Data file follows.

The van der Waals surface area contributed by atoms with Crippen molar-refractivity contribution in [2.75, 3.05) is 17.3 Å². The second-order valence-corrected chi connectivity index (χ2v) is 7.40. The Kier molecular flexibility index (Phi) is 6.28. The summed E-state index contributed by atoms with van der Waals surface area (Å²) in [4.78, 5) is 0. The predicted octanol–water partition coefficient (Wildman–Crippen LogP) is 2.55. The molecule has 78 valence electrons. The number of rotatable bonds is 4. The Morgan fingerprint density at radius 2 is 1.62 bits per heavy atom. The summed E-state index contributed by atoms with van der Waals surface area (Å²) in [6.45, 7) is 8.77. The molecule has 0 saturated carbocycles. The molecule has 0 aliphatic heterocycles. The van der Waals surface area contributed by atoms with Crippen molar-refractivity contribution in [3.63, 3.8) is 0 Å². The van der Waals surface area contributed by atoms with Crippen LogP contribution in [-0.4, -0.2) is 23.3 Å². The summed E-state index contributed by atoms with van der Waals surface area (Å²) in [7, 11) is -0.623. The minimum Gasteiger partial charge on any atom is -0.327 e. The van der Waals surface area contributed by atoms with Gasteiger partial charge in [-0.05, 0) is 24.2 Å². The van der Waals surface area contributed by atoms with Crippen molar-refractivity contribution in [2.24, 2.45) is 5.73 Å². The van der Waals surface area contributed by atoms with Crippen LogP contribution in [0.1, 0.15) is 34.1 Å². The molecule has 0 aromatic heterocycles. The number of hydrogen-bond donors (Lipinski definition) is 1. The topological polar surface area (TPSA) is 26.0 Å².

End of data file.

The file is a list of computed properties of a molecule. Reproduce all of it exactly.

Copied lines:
The van der Waals surface area contributed by atoms with Crippen molar-refractivity contribution in [2.75, 3.05) is 17.3 Å². The second-order valence-corrected chi connectivity index (χ2v) is 7.40. The Kier molecular flexibility index (Phi) is 6.28. The summed E-state index contributed by atoms with van der Waals surface area (Å²) in [4.78, 5) is 0. The predicted octanol–water partition coefficient (Wildman–Crippen LogP) is 2.55. The molecule has 78 valence electrons. The number of rotatable bonds is 4. The Morgan fingerprint density at radius 2 is 1.62 bits per heavy atom. The summed E-state index contributed by atoms with van der Waals surface area (Å²) in [6.45, 7) is 8.77. The molecule has 0 saturated carbocycles. The molecule has 0 aliphatic heterocycles. The van der Waals surface area contributed by atoms with Crippen molar-refractivity contribution in [3.63, 3.8) is 0 Å². The van der Waals surface area contributed by atoms with Crippen LogP contribution in [-0.4, -0.2) is 23.3 Å². The summed E-state index contributed by atoms with van der Waals surface area (Å²) in [7, 11) is -0.623. The minimum Gasteiger partial charge on any atom is -0.327 e. The van der Waals surface area contributed by atoms with Gasteiger partial charge in [-0.05, 0) is 24.2 Å². The van der Waals surface area contributed by atoms with Crippen molar-refractivity contribution in [2.24, 2.45) is 5.73 Å². The van der Waals surface area contributed by atoms with Crippen LogP contribution in [0.1, 0.15) is 34.1 Å². The molecule has 0 aromatic heterocycles. The number of hydrogen-bond donors (Lipinski definition) is 1. The topological polar surface area (TPSA) is 26.0 Å².